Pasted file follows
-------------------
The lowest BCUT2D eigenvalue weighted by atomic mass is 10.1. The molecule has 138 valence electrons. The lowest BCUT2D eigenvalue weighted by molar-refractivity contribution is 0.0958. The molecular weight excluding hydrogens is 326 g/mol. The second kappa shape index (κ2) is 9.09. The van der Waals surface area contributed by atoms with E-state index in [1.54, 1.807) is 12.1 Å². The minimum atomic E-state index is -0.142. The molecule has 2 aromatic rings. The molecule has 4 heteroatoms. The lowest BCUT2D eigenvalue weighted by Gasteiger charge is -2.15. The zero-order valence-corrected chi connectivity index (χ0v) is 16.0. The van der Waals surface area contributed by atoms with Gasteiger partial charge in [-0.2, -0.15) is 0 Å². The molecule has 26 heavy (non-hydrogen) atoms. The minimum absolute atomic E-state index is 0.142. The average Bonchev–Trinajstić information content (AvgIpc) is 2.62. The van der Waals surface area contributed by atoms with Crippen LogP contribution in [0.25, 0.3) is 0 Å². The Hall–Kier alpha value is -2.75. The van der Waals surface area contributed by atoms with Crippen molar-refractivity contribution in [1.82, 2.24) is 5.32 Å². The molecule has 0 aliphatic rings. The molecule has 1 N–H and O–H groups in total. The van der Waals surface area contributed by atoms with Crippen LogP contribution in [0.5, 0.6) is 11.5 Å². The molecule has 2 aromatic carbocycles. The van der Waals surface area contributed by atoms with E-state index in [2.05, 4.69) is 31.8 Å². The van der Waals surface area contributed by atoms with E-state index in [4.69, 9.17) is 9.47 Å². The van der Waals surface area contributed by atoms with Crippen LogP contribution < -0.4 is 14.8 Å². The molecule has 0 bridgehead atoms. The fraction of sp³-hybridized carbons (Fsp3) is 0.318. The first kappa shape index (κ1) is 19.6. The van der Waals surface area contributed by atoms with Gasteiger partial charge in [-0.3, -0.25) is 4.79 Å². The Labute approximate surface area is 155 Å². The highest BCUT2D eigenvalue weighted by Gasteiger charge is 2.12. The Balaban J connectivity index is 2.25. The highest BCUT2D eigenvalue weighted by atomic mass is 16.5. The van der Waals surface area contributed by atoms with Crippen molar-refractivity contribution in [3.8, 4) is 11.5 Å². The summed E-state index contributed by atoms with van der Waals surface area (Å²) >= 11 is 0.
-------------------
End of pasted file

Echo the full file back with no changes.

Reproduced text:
The lowest BCUT2D eigenvalue weighted by atomic mass is 10.1. The molecule has 138 valence electrons. The lowest BCUT2D eigenvalue weighted by molar-refractivity contribution is 0.0958. The molecular weight excluding hydrogens is 326 g/mol. The second kappa shape index (κ2) is 9.09. The van der Waals surface area contributed by atoms with E-state index in [1.54, 1.807) is 12.1 Å². The minimum atomic E-state index is -0.142. The molecule has 2 aromatic rings. The molecule has 4 heteroatoms. The lowest BCUT2D eigenvalue weighted by Gasteiger charge is -2.15. The zero-order valence-corrected chi connectivity index (χ0v) is 16.0. The van der Waals surface area contributed by atoms with Gasteiger partial charge in [-0.2, -0.15) is 0 Å². The molecule has 26 heavy (non-hydrogen) atoms. The minimum absolute atomic E-state index is 0.142. The average Bonchev–Trinajstić information content (AvgIpc) is 2.62. The van der Waals surface area contributed by atoms with Crippen LogP contribution in [0.25, 0.3) is 0 Å². The Hall–Kier alpha value is -2.75. The van der Waals surface area contributed by atoms with Crippen molar-refractivity contribution in [1.82, 2.24) is 5.32 Å². The molecule has 0 aliphatic rings. The molecule has 1 N–H and O–H groups in total. The van der Waals surface area contributed by atoms with Crippen LogP contribution in [0.5, 0.6) is 11.5 Å². The molecule has 2 aromatic carbocycles. The van der Waals surface area contributed by atoms with E-state index in [2.05, 4.69) is 31.8 Å². The van der Waals surface area contributed by atoms with E-state index in [4.69, 9.17) is 9.47 Å². The van der Waals surface area contributed by atoms with Crippen LogP contribution < -0.4 is 14.8 Å². The molecule has 0 bridgehead atoms. The fraction of sp³-hybridized carbons (Fsp3) is 0.318. The first kappa shape index (κ1) is 19.6. The van der Waals surface area contributed by atoms with Gasteiger partial charge in [-0.3, -0.25) is 4.79 Å². The Labute approximate surface area is 155 Å². The highest BCUT2D eigenvalue weighted by Gasteiger charge is 2.12. The Balaban J connectivity index is 2.25. The highest BCUT2D eigenvalue weighted by atomic mass is 16.5. The van der Waals surface area contributed by atoms with Crippen molar-refractivity contribution in [3.8, 4) is 11.5 Å². The summed E-state index contributed by atoms with van der Waals surface area (Å²) >= 11 is 0.